Feedback on users’ feedback
There are some interesting points and questions users have brought via the anonymous feedback on the website
. I am going to address here 2 of them.
Of course it’s good to get advice from someone who has insei experience. I’m not sure fast games make people read faster, though. I think the temptation is to read *less*. Tsumego training can help read faster, though.
This is about my article titled “To improve at Go, play a lot of fast games”
. Just as a reminder, this is part of my guidelines for studying Go
It seems to be such a controversial issue, a lot of people disagree – maybe I should make clear once again that I am not advocating playing only fast games
, but I (strongly) believe that playing also
fast games is one of the necessary steps to improve. As I explained in the article, “fast” is a relative notion, bottom-line is to gradually shrink one’s comfortable time limits to be able to play faster.
Reading fast is of course important, but it’s also very important to know what to read
– and that knowledge comes with intuition, not with reading all possible variations. Playing fast games develops intuition.
When I first went to Japan in 1990, for the World Amateur Go Championship, as he was watching one of my non-official games Otake Hideo 9 dan told me: “Too slow, Romania, too slow!”
I agree that blindly repeating joseki is bad, but White’s living technique in Dia. 8 is one I learned recently from studying a different joseki! Knowledge still helps you strong players to find the right way, even if it is non-standard.
This comment is about my “Sometimes It’s Better Not to Know Joseki”
article. I definitely agree that knowledge is power
– the more we know, the more choices we have, normally, but what I described in this article is an instance of me only thinking in joseki terms in a situation when it was completely wrong to do so.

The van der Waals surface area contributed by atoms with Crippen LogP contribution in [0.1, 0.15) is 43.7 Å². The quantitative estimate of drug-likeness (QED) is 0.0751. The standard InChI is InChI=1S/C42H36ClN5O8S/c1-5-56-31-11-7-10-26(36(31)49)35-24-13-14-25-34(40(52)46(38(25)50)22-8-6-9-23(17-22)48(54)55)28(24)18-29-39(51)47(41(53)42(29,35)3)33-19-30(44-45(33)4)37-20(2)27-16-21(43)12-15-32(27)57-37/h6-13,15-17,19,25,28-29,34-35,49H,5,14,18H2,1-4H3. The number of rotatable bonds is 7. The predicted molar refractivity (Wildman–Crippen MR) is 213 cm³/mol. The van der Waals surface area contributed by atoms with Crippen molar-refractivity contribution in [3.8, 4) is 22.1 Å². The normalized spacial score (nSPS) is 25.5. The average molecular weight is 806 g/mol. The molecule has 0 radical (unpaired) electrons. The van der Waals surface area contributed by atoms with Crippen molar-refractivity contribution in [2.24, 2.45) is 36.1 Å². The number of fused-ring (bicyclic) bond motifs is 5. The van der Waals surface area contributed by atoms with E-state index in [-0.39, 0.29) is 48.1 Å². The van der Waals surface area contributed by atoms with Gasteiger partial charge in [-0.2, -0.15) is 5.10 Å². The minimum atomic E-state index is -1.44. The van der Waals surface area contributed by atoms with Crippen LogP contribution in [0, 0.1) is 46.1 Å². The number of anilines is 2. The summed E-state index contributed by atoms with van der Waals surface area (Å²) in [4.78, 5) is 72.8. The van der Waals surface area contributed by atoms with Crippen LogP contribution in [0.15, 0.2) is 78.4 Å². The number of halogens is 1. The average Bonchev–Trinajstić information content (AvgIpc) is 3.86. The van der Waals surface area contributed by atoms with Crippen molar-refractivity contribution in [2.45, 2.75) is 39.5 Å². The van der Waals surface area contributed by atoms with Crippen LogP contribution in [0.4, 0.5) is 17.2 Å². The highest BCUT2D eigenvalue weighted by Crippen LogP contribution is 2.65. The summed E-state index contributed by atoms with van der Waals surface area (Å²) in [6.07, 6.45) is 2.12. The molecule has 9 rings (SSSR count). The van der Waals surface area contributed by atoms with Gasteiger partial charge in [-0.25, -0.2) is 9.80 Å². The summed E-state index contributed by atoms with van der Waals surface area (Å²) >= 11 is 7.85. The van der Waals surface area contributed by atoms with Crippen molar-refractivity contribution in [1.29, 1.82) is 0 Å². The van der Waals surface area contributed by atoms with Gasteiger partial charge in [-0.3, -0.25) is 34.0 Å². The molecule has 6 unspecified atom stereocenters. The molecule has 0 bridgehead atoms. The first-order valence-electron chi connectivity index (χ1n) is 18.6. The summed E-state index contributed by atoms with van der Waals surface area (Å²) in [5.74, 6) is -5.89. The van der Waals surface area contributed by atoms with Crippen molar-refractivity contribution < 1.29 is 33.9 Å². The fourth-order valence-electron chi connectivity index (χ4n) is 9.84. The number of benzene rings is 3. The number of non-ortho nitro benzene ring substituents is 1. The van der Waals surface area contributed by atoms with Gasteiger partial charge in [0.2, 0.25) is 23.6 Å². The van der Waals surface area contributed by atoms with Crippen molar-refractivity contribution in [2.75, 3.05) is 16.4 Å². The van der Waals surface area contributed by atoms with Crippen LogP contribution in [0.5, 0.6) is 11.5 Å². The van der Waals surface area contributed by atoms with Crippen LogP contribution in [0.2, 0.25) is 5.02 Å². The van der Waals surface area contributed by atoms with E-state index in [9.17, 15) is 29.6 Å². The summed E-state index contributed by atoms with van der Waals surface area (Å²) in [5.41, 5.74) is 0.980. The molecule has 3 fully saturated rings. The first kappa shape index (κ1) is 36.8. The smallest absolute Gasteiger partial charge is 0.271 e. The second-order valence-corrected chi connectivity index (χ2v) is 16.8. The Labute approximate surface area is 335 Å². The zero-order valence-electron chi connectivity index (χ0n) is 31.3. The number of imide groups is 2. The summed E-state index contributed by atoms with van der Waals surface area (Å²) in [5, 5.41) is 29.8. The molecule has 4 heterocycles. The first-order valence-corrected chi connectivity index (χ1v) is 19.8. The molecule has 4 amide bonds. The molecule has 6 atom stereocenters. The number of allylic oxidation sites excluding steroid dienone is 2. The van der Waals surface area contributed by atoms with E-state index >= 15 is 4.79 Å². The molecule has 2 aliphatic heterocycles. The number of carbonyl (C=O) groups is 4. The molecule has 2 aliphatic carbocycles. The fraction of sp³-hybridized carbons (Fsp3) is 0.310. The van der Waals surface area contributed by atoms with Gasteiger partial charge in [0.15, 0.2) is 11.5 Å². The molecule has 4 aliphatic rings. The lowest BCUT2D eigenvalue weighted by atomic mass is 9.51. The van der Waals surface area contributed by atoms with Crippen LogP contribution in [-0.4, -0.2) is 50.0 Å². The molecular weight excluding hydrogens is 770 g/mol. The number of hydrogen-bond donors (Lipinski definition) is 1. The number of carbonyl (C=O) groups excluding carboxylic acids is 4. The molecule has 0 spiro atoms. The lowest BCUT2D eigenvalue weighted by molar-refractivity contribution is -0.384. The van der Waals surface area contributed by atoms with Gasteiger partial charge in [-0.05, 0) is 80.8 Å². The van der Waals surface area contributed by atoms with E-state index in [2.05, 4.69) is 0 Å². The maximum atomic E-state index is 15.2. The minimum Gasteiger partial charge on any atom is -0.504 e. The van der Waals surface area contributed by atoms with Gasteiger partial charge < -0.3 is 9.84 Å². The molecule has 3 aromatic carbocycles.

I read in the AGS newsletter a while ago a comment of Janice Kim’s on joseki. I don’t remember the exact words, but it was something like “what if josekis didn’t exist”, so basically we just regard them as any other local fights. I liked that idea a lot!
I want to thank everybody who left feedback, from encouraging words, to corrections on grammar, to suggestions on what to focus on – I am reading all of them and hopefully put them to good use!
Women’s Meijin – game 3
I added a few thoughts of mine on the 3rd and last game of Women’s Meijin in the tournament page
. Just briefly, it is very interesting to study how Black is attacking a group in a sequence of 50 moves or so.
It was not clear to me that the result of the attack favored Black in the end – as I was looking at the variations on Cyberoro there were a lot of them showing what looked to me as more profitable variations for Black – but Black keeping the initiative for so long surely payed off on the psychological side, with Aoki overlooking what must be a pretty simple tesuji for a professional.
Site design update
I updated the site design a bit recently, tried to make it more colorful. Since I am not a web designer, I realize it’s very far from looking even remotely pleasant – please let me know if you have any suggestion.